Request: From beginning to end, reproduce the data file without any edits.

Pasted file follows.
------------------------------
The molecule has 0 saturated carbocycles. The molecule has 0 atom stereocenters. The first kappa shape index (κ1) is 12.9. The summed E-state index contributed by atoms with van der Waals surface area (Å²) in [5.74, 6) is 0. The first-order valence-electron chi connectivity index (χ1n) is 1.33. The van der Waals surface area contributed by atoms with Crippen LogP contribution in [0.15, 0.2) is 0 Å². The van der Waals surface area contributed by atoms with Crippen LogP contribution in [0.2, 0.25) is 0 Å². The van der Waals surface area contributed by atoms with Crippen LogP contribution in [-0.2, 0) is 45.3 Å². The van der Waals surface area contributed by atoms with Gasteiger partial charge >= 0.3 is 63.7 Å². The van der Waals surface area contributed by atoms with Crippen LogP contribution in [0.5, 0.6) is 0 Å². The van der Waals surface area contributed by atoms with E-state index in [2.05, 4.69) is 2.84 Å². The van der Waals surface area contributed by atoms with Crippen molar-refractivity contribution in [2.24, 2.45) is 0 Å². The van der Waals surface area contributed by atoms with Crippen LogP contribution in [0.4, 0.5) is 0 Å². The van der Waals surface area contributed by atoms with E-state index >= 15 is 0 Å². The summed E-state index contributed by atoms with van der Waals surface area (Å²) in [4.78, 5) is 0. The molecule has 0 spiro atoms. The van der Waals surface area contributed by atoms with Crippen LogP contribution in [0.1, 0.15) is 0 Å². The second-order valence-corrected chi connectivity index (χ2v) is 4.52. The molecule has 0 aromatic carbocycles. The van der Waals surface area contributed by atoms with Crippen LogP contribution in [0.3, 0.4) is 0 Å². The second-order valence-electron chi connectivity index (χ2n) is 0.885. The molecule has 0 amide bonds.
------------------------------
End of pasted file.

The molecule has 0 saturated carbocycles. The molecule has 0 atom stereocenters. The first kappa shape index (κ1) is 12.9. The summed E-state index contributed by atoms with van der Waals surface area (Å²) in [5.74, 6) is 0. The first-order valence-electron chi connectivity index (χ1n) is 1.33. The van der Waals surface area contributed by atoms with Crippen LogP contribution in [0.15, 0.2) is 0 Å². The van der Waals surface area contributed by atoms with Crippen LogP contribution in [0.2, 0.25) is 0 Å². The van der Waals surface area contributed by atoms with Crippen LogP contribution in [-0.2, 0) is 45.3 Å². The van der Waals surface area contributed by atoms with Gasteiger partial charge >= 0.3 is 63.7 Å². The van der Waals surface area contributed by atoms with Crippen LogP contribution in [0.5, 0.6) is 0 Å². The van der Waals surface area contributed by atoms with E-state index in [2.05, 4.69) is 2.84 Å². The van der Waals surface area contributed by atoms with Crippen molar-refractivity contribution in [2.24, 2.45) is 0 Å². The van der Waals surface area contributed by atoms with Crippen LogP contribution in [0.4, 0.5) is 0 Å². The van der Waals surface area contributed by atoms with E-state index >= 15 is 0 Å². The summed E-state index contributed by atoms with van der Waals surface area (Å²) in [4.78, 5) is 0. The molecule has 0 spiro atoms. The van der Waals surface area contributed by atoms with Crippen LogP contribution in [0.1, 0.15) is 0 Å². The second-order valence-corrected chi connectivity index (χ2v) is 4.52. The molecule has 0 aromatic carbocycles. The van der Waals surface area contributed by atoms with Crippen LogP contribution in [0.3, 0.4) is 0 Å². The second-order valence-electron chi connectivity index (χ2n) is 0.885. The molecule has 0 amide bonds.